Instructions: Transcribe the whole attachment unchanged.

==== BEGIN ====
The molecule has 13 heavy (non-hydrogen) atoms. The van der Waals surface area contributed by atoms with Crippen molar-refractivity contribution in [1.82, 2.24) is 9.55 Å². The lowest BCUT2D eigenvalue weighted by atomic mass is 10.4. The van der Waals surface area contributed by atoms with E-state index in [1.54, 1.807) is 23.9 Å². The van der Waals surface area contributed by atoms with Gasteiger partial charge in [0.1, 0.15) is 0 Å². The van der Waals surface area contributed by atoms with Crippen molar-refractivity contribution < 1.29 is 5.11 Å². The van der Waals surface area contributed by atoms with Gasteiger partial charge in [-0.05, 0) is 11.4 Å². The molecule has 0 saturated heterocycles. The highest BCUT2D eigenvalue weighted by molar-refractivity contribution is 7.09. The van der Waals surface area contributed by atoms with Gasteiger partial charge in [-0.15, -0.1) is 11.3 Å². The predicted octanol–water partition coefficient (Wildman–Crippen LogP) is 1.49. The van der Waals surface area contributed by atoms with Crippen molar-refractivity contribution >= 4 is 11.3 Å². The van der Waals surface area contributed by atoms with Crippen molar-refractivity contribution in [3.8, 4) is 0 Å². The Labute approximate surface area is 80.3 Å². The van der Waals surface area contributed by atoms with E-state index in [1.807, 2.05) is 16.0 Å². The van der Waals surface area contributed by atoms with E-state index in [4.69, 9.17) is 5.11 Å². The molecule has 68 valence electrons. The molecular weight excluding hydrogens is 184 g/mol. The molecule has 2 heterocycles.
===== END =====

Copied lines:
The molecule has 13 heavy (non-hydrogen) atoms. The van der Waals surface area contributed by atoms with Crippen molar-refractivity contribution in [1.82, 2.24) is 9.55 Å². The lowest BCUT2D eigenvalue weighted by atomic mass is 10.4. The van der Waals surface area contributed by atoms with E-state index in [1.54, 1.807) is 23.9 Å². The van der Waals surface area contributed by atoms with Gasteiger partial charge in [0.1, 0.15) is 0 Å². The van der Waals surface area contributed by atoms with Crippen molar-refractivity contribution < 1.29 is 5.11 Å². The van der Waals surface area contributed by atoms with Gasteiger partial charge in [-0.05, 0) is 11.4 Å². The molecule has 0 saturated heterocycles. The highest BCUT2D eigenvalue weighted by molar-refractivity contribution is 7.09. The van der Waals surface area contributed by atoms with Gasteiger partial charge in [-0.15, -0.1) is 11.3 Å². The predicted octanol–water partition coefficient (Wildman–Crippen LogP) is 1.49. The van der Waals surface area contributed by atoms with Crippen molar-refractivity contribution >= 4 is 11.3 Å². The van der Waals surface area contributed by atoms with Crippen molar-refractivity contribution in [3.8, 4) is 0 Å². The Labute approximate surface area is 80.3 Å². The van der Waals surface area contributed by atoms with E-state index in [1.807, 2.05) is 16.0 Å². The van der Waals surface area contributed by atoms with E-state index in [4.69, 9.17) is 5.11 Å². The molecule has 68 valence electrons. The molecular weight excluding hydrogens is 184 g/mol. The molecule has 2 heterocycles.